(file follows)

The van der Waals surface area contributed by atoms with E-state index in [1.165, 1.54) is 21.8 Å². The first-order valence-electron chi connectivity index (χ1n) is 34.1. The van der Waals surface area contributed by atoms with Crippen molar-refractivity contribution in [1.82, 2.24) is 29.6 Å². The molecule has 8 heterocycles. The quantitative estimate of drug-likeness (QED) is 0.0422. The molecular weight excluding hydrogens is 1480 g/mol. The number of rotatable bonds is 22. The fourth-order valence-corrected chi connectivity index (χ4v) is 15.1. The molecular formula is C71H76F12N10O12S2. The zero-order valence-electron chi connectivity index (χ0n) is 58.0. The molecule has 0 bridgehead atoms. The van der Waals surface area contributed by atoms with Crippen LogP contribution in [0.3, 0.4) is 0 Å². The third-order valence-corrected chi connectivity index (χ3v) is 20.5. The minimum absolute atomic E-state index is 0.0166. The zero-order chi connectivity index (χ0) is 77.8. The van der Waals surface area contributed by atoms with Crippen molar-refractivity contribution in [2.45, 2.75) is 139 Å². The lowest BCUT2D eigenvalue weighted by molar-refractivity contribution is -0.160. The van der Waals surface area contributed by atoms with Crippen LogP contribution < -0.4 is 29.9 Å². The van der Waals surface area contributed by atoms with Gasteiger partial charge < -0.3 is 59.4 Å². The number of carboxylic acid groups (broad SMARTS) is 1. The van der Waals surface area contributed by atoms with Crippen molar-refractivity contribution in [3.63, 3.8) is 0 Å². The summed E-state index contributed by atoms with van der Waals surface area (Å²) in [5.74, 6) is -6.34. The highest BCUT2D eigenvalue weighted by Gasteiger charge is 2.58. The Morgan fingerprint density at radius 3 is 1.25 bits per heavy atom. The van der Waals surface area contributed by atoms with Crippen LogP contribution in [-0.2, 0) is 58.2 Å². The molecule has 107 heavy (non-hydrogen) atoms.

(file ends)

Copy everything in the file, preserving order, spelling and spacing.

The van der Waals surface area contributed by atoms with E-state index in [1.165, 1.54) is 21.8 Å². The first-order valence-electron chi connectivity index (χ1n) is 34.1. The van der Waals surface area contributed by atoms with Crippen molar-refractivity contribution in [1.82, 2.24) is 29.6 Å². The molecule has 8 heterocycles. The quantitative estimate of drug-likeness (QED) is 0.0422. The molecular weight excluding hydrogens is 1480 g/mol. The number of rotatable bonds is 22. The fourth-order valence-corrected chi connectivity index (χ4v) is 15.1. The molecular formula is C71H76F12N10O12S2. The zero-order valence-electron chi connectivity index (χ0n) is 58.0. The molecule has 0 bridgehead atoms. The van der Waals surface area contributed by atoms with Crippen LogP contribution in [0.3, 0.4) is 0 Å². The third-order valence-corrected chi connectivity index (χ3v) is 20.5. The minimum absolute atomic E-state index is 0.0166. The zero-order chi connectivity index (χ0) is 77.8. The van der Waals surface area contributed by atoms with Crippen molar-refractivity contribution in [2.45, 2.75) is 139 Å². The lowest BCUT2D eigenvalue weighted by molar-refractivity contribution is -0.160. The van der Waals surface area contributed by atoms with Crippen LogP contribution < -0.4 is 29.9 Å². The van der Waals surface area contributed by atoms with Gasteiger partial charge < -0.3 is 59.4 Å². The number of carboxylic acid groups (broad SMARTS) is 1. The van der Waals surface area contributed by atoms with Crippen molar-refractivity contribution in [3.63, 3.8) is 0 Å². The summed E-state index contributed by atoms with van der Waals surface area (Å²) in [5.74, 6) is -6.34. The highest BCUT2D eigenvalue weighted by Gasteiger charge is 2.58. The Morgan fingerprint density at radius 3 is 1.25 bits per heavy atom. The van der Waals surface area contributed by atoms with Crippen LogP contribution in [-0.2, 0) is 58.2 Å². The molecule has 107 heavy (non-hydrogen) atoms.